I'll be honest, it's been a pretty emotionally challenging time following my treatment. While I expected to be elated that my treatment was over, what I encountered is that EVERYTHING about my treatment was over. The constant attention. The focus. The community I visited weekly that nurtured me. While it took some time, I grew accustomed to these things and without them I was disoriented. Despite still being surrounded by so much love and support, I was on my own and living the life of a survivor.
All of these feelings were validated during my "survivorship" appointment with my Doctor a week ago. During our time together she spoke about the sense of loss that follows treatment and simply acknowledged that without the focus of the weekly treatments, our emotions have freedom to finally express the trauma we have experienced physically and emotionally, and the importance of exploring different channels of support (which I am). And it was at that moment that I realized I am in mourning. Not just over the loss of who I was prior to my diagnosis, but the loss of the community that I came to love and rely on during my treatment.
As I emerge back into the world, I find myself wanting to just let people know that I have in fact survived cancer. I keep saying it repeatedly almost as if I'm trying to convince and remind myself. Not just what I overcame, but the gifts that I discovered. I've felt overwhelmed with the past but uncertain of my future. I've felt paralyzed as to how to move forward, knowing I am forever changed.
Just as I was experiencing this realization of my journey, a dear friend (thank you Jen Spencer) introduced me to a book called Second Firsts by Christina Rasmussan. In it she talks about the "Waiting Room" where we are in between the past of our old selves but have not yet stepped into our new world order. It's safe in the Waiting Room and kind of hard to leave. Let's just say my waiting room is super cozy, so I could totally relate.
It just so happened that the author was speaking at my local bookstore so I went to hear her. She shared her own story of loss and the amazing transformation she has experienced in her life by having the courage to really honor the grieving process and start to re-engage with life in a conscious and loving way. It was inspiring and reminded me that perhaps the best is yet to come. It allowed me to peak beyond the window of my waiting room and see a future where I was living a life of love, vitality, light, grace, ease, mindfulness, creativity, joy, laughter, and spark! All the things that I discovered at such a monumental level throughout my treatment were manifesting in this future life but without the illness and treatment as the catalysts. I also learned through this book, that while I was now technically deemed a survivor, my survivor self had served its purpose of protection and I could let her go. With her release and shedding of that armor, I can start to feel the tickle of my new regenerating cells and sprit percolating with light, sparkle, and shine as they begin to breakthrough into the world.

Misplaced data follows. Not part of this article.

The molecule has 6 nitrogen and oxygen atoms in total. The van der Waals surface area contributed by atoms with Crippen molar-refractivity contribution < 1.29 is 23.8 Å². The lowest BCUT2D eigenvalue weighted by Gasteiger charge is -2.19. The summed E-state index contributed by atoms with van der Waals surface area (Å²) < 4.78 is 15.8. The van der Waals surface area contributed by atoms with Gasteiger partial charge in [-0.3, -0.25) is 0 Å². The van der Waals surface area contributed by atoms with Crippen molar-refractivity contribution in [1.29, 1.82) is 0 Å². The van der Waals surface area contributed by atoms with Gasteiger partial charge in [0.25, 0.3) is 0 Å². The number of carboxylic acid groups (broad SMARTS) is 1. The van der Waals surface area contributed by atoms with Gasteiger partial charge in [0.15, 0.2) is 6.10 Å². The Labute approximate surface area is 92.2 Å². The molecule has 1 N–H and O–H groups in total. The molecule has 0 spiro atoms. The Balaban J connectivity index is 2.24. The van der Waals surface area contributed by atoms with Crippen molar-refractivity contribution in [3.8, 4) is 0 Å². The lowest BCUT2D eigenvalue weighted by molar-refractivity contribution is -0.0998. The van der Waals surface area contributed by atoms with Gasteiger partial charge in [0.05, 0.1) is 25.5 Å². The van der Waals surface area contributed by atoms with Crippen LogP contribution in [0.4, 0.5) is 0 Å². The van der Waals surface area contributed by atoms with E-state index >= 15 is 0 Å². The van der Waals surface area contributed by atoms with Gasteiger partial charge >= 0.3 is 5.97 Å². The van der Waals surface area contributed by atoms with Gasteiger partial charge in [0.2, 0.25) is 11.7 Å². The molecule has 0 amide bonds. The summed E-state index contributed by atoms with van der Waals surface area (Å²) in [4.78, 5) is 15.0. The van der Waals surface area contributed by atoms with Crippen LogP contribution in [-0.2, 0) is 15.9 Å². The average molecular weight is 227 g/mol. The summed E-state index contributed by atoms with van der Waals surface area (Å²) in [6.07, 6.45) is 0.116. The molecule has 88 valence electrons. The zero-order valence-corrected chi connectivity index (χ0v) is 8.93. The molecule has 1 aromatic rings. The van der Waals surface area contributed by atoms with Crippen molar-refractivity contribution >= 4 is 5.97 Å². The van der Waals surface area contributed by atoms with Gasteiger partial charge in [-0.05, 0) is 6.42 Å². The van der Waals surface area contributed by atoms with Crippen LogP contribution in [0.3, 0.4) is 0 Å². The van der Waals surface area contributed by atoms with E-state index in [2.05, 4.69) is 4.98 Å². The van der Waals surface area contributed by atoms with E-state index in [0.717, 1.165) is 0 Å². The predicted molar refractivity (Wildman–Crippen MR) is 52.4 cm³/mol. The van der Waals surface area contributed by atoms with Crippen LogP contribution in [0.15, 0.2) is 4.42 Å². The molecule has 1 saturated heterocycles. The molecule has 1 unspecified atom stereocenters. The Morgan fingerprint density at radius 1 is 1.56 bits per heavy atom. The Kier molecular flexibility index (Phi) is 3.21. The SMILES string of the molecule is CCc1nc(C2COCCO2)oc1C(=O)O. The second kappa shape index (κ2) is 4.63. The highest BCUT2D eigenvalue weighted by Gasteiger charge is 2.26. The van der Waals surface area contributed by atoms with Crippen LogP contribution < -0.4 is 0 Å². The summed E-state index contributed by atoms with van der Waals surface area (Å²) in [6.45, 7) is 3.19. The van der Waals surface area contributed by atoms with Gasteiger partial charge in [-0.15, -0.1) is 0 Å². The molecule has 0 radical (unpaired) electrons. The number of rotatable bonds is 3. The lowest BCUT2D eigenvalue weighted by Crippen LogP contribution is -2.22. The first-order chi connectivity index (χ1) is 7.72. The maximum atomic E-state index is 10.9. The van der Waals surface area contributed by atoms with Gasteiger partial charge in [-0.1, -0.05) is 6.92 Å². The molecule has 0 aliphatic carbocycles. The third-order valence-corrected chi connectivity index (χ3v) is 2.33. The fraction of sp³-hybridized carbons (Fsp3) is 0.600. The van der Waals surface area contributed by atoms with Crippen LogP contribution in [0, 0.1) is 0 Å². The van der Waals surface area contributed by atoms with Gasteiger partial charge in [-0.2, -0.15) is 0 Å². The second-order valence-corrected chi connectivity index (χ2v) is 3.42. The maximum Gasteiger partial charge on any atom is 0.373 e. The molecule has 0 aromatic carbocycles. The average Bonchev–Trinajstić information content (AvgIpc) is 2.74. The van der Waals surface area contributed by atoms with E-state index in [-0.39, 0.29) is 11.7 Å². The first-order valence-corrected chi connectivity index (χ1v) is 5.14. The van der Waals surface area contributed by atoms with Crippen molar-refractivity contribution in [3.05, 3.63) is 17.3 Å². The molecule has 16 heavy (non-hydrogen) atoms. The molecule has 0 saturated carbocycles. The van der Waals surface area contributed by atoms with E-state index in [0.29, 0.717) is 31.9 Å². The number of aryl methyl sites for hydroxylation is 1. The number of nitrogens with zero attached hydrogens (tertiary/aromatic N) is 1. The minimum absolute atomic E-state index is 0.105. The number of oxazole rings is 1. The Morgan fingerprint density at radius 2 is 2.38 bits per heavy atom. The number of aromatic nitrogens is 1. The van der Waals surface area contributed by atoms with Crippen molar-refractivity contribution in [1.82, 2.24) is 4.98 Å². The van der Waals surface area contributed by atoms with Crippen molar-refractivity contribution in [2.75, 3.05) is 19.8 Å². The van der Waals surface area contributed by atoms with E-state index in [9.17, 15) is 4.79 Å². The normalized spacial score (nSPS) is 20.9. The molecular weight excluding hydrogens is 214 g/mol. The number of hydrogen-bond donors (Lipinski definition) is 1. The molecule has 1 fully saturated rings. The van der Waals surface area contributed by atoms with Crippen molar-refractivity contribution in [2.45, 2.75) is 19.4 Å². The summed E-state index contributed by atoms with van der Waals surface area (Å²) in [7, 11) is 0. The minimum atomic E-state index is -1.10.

Now the challenge is having the courage to open the door into this new life and all the uncertainty that it holds. But if there is one thing that this year has taught me is that I can do uncertainty. Or rather I can BE with uncertainty. It's in the uncertainty where being present (if we allow it) provides the space so we can discover new things about ourselves that we never knew possible and live from that place of faith and grace. And for me, that is kind of the adventure.
I had Christina sign my book and we spoke for a few moments. She looked straight in my eyes and said "I see that sparkle in your eye, and you need to know that you have such unbelieveable gifts waiting for you and a beautiful life ahead that you can't even imagine." I was overcome by her empathy and validation. But more importantly, I believed her.
And so I start with small steps forward knowing that they will become bigger, more frequent and fuller everyday.